Time to remove some thermalpaste. Apply some rubbing alcohol to your cloth or Q-Tip and brace the CPU -- you'll want to rub with the grain of the metal to make things easier and to ensure no thermalpaste is left in the crevices. Continue removing the compound until the surface is shiny and clean; you should see the alcohol evaporating away momentarily. Set the CPU aside.
Do the same for your CPU cooler. It's not imperative that this is as clean as new, since some thermalpaste will be left behind, but do try to make sure all contact points are fresh. Rub with the metal again, and eventually it should all be removed.
Now... once you're ready to apply new thermalpaste to the CPU and cooler, it's important not to overthink it. Some tutorials will suggest using a gift card to smooth out the paste -- don't do this as it can leave behind airpockets which can impact the cooling effectiveness of the compound. Instead, put a blob of thermalpaste onto the CPU when it's clamped into the socket -- it should be about half the size of a penny. We're going to use the pressure applied by the cooler to naturally spread the paste around on its own, so apply the compound centrally. Clamp the cooler into place securely and you're done, it should have squished the thermalpaste around underneath it.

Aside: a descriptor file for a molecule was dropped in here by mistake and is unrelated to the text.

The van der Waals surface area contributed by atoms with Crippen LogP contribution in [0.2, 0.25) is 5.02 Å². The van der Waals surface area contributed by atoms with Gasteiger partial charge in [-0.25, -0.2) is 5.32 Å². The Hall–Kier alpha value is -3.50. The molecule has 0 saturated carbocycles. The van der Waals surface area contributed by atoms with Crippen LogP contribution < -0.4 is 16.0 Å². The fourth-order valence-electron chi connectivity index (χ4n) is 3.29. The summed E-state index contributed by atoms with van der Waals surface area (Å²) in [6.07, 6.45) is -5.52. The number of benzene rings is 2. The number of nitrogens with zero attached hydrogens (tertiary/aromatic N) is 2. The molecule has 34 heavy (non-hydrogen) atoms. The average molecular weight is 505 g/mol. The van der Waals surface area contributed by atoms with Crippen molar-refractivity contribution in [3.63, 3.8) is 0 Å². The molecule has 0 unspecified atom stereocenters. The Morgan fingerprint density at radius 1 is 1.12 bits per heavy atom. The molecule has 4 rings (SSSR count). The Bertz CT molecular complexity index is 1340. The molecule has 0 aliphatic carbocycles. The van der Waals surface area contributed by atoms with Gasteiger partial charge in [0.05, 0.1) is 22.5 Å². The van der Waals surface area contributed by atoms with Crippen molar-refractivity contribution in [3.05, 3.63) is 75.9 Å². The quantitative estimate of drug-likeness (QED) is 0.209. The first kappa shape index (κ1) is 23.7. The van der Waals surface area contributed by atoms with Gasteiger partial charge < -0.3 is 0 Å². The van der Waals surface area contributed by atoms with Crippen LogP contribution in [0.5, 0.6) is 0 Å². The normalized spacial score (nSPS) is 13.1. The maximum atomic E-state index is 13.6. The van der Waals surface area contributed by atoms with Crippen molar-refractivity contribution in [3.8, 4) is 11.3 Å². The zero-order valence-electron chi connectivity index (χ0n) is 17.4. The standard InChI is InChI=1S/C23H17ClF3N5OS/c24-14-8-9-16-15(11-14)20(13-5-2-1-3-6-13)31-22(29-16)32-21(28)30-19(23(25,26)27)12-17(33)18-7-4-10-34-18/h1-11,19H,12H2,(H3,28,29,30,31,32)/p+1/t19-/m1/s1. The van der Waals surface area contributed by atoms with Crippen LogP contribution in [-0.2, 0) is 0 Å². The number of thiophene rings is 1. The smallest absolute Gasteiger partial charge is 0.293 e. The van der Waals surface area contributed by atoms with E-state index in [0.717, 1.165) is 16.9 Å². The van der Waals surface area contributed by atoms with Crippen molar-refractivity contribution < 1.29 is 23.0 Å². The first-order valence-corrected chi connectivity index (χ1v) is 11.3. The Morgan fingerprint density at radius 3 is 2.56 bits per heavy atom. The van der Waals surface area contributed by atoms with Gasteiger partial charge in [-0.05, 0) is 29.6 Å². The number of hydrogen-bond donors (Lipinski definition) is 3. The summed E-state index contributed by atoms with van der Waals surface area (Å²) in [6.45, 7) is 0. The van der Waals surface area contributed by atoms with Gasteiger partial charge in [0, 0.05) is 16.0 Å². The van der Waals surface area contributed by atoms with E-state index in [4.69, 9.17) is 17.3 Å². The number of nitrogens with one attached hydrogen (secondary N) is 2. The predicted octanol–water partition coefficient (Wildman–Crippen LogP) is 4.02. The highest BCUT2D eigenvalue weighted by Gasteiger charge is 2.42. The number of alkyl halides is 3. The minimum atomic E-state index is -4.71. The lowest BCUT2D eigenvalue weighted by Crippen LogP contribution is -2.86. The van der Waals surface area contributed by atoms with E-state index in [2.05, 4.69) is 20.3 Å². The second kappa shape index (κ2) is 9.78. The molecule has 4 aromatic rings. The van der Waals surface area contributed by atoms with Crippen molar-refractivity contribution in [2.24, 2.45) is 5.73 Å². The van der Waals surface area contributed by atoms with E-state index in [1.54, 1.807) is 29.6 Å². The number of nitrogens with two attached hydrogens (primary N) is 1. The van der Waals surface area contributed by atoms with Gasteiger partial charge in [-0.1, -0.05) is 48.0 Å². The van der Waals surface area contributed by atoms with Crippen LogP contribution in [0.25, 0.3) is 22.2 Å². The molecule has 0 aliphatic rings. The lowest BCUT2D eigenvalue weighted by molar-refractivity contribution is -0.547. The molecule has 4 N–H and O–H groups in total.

Now let's talk about understanding thermal compound. First of all, too much compound can detract from its effectiveness. The entire purpose of thermalpaste is to fill air pockets in the metals of the CPU and its cooler. Adding so much thermalpaste that it significantly increases the distance between the CPU and cooler is detrimental, so just keep it small and simple. It is actually better to have too little thermalpaste than too much, as too much can decrease the ability of the CPU heatsink to properly cool. You want the copper of the heatsink to spread across as much surface area of the CPU as possible, and the thermalpaste will be filler.
That's pretty much it! You'll find the full article accompaniment in the description below, so be sure to check that out for further details and graphics. If you have any questions at all, please comment on the linked article as I'll be more likely to see it, but also feel free to comment below.
I'll see you all next time, peace!
- Steve "Lelldorianx" Burke.